With their skulking habits and largely nocturnal lifestyles, these similar-looking waders might be unfamiliar to many birders. To add to the confusion, their attractive yet cryptic plumages offer the perfect camouflage, allowing them to blend in with their preferred habitats. Neither are they especially numerous – Common Snipe and Eurasian Woodcock are both declining in Britain, while Great Snipe has always been a great rarity. Andy Stoddart has all the information you need to recognise each of these species in the field this autumn.
Adult Common Snipe (Balranald RSPB, North Uist, Outer Hebrides, 16 May 2008). On the breeding grounds, Common Snipe will perch readily on fence posts, allowing a full appreciation of its marvellously intricate plumage patterns – a complex mixture of brown, black, white, cream and russet hues. The plumage is hard to describe but fortunately it is easy to enjoy (Richard Brooks).
The snipes and their relative Eurasian Woodcock are enigmatic birds. They are cryptically and beautifully patterned and exhibit very distinctive behaviour, but their skulking habits and often nocturnal lifestyles can make them hard to see well. They are also birds of conservation concern so every encounter is one to be treasured.
This species has a large breeding range, extending across northern Europe and northern Asia. It is a migrant, wintering south into central and southern Europe, Africa, the Middle East and South and South-East Asia.
In Britain it breeds in freshwater marshes, bogs and damp meadows. It is, however, one of our fastest-declining native species. It is currently Amber-listed as a Bird of Conservation Concern and its wonderful 'drumming' display flight is becoming an increasingly rare sight. It is more commonly seen as a migrant or wintering bird.
Common Snipe is generally easily identified. Flying birds, often in small flocks known as 'wisps', draw attention to themselves with far-carrying, dry, rather grating kretch calls. At range they look compact and a little dumpy, with a disproportionately long bill held at a downward angle. Flushed birds rise nimbly, call loudly and fly off rapidly and high for some distance with a characteristic zig-zagging flight.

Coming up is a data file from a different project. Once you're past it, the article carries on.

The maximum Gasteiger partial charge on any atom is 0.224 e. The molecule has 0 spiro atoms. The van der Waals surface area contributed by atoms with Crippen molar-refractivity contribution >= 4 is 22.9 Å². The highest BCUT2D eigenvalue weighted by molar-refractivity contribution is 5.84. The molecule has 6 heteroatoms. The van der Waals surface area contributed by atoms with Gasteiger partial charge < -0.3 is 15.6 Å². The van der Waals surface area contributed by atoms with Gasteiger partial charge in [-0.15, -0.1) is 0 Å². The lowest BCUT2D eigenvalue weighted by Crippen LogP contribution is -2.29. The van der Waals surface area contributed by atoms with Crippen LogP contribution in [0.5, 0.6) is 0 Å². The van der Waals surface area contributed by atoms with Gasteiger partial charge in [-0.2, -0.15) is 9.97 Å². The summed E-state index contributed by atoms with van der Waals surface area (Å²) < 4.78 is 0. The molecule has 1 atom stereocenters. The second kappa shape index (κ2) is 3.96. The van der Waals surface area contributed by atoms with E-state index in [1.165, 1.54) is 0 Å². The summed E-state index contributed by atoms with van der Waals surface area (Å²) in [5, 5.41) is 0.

They typically look quite dark, with a pale patch on the wing coverts, dark and pale bands in the underwing, barred flanks and a pale belly and a prominent white trailing edge to the secondaries.
On the ground the species shows a wonderfully complex plumage full of russet, dark brown and cream hues. The upperparts and head are noticeably stripy. When stationary, they blend beautifully into their preferred habitat of dark pool margins and overhanging pale grasses.
Great Snipe has a relatively restricted breeding range, confined to north-east Europe and north-west Russia, where it frequents remote bogs and wet meadows. Unlike its commoner counterpart, it engages in a fabulous communal lekking display at dusk: calling, stretching itself upright and spreading its tail to flash prominently white outer tail feathers.
It is a long-distance migrant, wintering in Africa south of the Sahara. Remarkably, it has recently been discovered that Great Snipe performs most of this migration in one continuous very rapid flight, flying non-stop for more than 4,000 miles at the astonishing speed of 60 miles per hour. This is one of the world's fastest migratory birds! Sadly, the species is of conservation concern and is classified by BirdLife International as Near Threatened.
Great Snipe is a true rarity in Britain, although historically it was a little more regular. Today it is a rare mid-autumn vagrant, but it can also occur, albeit much more rarely, in spring and has even been recorded displaying here (at Cley, Norfolk, in May 2011). Predictably, Shetland – and particularly Fair Isle – account for the majority of records, but Yorkshire and Norfolk also have a good track record. Away from these counties, however, this is a very rare bird indeed.